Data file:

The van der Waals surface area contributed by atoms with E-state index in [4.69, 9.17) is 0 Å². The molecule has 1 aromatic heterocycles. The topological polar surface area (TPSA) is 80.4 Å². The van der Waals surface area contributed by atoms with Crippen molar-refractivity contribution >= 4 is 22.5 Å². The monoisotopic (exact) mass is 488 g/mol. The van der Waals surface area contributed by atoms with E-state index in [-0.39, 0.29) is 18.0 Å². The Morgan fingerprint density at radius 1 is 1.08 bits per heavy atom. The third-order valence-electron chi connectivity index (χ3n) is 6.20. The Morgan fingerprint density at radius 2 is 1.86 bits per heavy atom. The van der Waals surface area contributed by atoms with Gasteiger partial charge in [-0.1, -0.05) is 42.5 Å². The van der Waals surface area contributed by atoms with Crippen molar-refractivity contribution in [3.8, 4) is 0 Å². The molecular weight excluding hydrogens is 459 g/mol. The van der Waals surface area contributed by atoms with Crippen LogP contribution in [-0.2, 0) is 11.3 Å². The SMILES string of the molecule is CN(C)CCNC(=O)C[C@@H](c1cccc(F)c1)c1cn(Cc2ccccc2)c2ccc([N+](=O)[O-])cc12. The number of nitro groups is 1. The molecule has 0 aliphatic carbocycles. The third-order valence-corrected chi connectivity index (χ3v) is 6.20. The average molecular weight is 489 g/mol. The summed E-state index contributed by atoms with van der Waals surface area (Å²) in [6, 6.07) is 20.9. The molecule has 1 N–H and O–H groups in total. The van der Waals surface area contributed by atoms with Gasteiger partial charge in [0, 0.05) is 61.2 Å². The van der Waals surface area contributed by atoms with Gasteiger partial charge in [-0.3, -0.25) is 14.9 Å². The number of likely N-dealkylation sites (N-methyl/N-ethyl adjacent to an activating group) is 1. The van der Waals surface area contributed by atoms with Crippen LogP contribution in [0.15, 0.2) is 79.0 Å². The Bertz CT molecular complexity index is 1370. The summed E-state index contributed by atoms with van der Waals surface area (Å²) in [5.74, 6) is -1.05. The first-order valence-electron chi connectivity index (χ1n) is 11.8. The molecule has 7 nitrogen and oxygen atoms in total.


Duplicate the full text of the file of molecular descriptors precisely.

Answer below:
The van der Waals surface area contributed by atoms with E-state index in [4.69, 9.17) is 0 Å². The molecule has 1 aromatic heterocycles. The topological polar surface area (TPSA) is 80.4 Å². The van der Waals surface area contributed by atoms with Crippen molar-refractivity contribution >= 4 is 22.5 Å². The monoisotopic (exact) mass is 488 g/mol. The van der Waals surface area contributed by atoms with E-state index in [-0.39, 0.29) is 18.0 Å². The Morgan fingerprint density at radius 1 is 1.08 bits per heavy atom. The third-order valence-electron chi connectivity index (χ3n) is 6.20. The Morgan fingerprint density at radius 2 is 1.86 bits per heavy atom. The van der Waals surface area contributed by atoms with Gasteiger partial charge in [-0.1, -0.05) is 42.5 Å². The van der Waals surface area contributed by atoms with Crippen molar-refractivity contribution in [3.8, 4) is 0 Å². The molecular weight excluding hydrogens is 459 g/mol. The van der Waals surface area contributed by atoms with Crippen LogP contribution in [-0.2, 0) is 11.3 Å². The SMILES string of the molecule is CN(C)CCNC(=O)C[C@@H](c1cccc(F)c1)c1cn(Cc2ccccc2)c2ccc([N+](=O)[O-])cc12. The number of nitro groups is 1. The molecule has 0 aliphatic carbocycles. The third-order valence-corrected chi connectivity index (χ3v) is 6.20. The average molecular weight is 489 g/mol. The summed E-state index contributed by atoms with van der Waals surface area (Å²) in [6, 6.07) is 20.9. The molecule has 1 N–H and O–H groups in total. The van der Waals surface area contributed by atoms with Gasteiger partial charge in [0, 0.05) is 61.2 Å². The van der Waals surface area contributed by atoms with Gasteiger partial charge in [-0.3, -0.25) is 14.9 Å². The number of likely N-dealkylation sites (N-methyl/N-ethyl adjacent to an activating group) is 1. The van der Waals surface area contributed by atoms with Crippen LogP contribution in [0.15, 0.2) is 79.0 Å². The Bertz CT molecular complexity index is 1370. The summed E-state index contributed by atoms with van der Waals surface area (Å²) in [5.74, 6) is -1.05. The first-order valence-electron chi connectivity index (χ1n) is 11.8. The molecule has 7 nitrogen and oxygen atoms in total.